The virus, which can also affect horses, birds and other animals, can cause fever-like symptoms as well as more serious complications for older people and those with weakened immune systems. However, most healthy people are at a low risk of getting sick.
Canyon County officials planned more aerial spraying near Deer Flats to thwart mosquito larvae. Canyon County had not had a positive mosquito testing for West Nile since 2009, while Ada County had one reported case of the virus in 2011.
Boise construction company fined for wire fraud
A federal judge has ordered a Boise construction company to pay $5,000 and serve three years of probation in a fraud criminal case related to a government contract job.
Federal prosecutors announced the sentence July 16 in their case against McDonald Roofing and Construction Inc.
The company pleaded guilty in March to one count of wire fraud. Prosecutors accused the company of defrauding the U.S. Department of Interior on a contract worth more than $218,000 for work done at the National Interagency Fire Center in Boise.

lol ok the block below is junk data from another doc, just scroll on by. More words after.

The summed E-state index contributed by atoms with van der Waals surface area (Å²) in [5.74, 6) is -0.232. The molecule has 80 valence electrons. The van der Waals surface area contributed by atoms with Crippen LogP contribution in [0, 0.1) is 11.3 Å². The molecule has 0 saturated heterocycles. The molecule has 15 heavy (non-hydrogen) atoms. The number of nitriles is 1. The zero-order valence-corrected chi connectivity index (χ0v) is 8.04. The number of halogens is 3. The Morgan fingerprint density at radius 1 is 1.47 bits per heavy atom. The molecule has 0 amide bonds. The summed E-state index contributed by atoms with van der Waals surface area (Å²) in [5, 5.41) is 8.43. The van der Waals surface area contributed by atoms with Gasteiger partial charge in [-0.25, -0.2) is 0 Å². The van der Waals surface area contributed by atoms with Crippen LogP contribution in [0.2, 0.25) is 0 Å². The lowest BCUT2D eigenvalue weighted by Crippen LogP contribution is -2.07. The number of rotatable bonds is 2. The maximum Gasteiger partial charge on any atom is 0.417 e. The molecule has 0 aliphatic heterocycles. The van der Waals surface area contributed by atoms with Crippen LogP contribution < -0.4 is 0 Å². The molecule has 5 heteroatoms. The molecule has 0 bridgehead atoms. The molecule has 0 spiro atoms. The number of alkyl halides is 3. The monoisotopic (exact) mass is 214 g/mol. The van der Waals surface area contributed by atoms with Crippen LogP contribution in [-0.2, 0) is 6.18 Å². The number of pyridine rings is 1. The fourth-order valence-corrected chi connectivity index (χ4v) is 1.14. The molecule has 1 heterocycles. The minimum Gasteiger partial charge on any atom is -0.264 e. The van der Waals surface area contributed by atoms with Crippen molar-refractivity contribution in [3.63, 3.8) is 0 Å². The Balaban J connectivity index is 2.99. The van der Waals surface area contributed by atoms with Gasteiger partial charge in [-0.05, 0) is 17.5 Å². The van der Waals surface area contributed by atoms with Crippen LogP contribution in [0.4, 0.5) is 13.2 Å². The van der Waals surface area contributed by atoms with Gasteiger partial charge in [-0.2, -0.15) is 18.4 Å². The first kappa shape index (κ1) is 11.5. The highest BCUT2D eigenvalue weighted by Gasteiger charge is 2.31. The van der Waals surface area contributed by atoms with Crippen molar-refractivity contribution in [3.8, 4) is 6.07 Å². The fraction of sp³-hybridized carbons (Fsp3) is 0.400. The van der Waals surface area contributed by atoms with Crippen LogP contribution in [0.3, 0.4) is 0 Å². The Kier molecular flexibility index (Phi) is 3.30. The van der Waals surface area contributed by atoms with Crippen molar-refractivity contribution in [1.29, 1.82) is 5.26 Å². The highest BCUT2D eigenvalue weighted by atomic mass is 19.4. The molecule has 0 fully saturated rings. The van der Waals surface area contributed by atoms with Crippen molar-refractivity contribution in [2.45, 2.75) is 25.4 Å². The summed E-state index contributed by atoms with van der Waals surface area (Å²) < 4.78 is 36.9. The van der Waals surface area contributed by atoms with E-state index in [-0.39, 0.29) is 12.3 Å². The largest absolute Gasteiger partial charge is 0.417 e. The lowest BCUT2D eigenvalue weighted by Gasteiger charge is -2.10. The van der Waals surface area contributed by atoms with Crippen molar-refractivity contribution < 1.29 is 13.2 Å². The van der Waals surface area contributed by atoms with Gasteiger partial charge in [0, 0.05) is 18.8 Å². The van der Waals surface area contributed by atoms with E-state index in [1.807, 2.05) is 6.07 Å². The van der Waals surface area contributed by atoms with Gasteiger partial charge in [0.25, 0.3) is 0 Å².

The company was awarded the contract based on false statements that it was eligible for a specific government program in underutilized business zones.
U.S. Attorney Wendy Olson says the company violated the public trust and took business away from eligible companies.
The Associated Press
Wilder-based food company buys Pennsylvania beef plant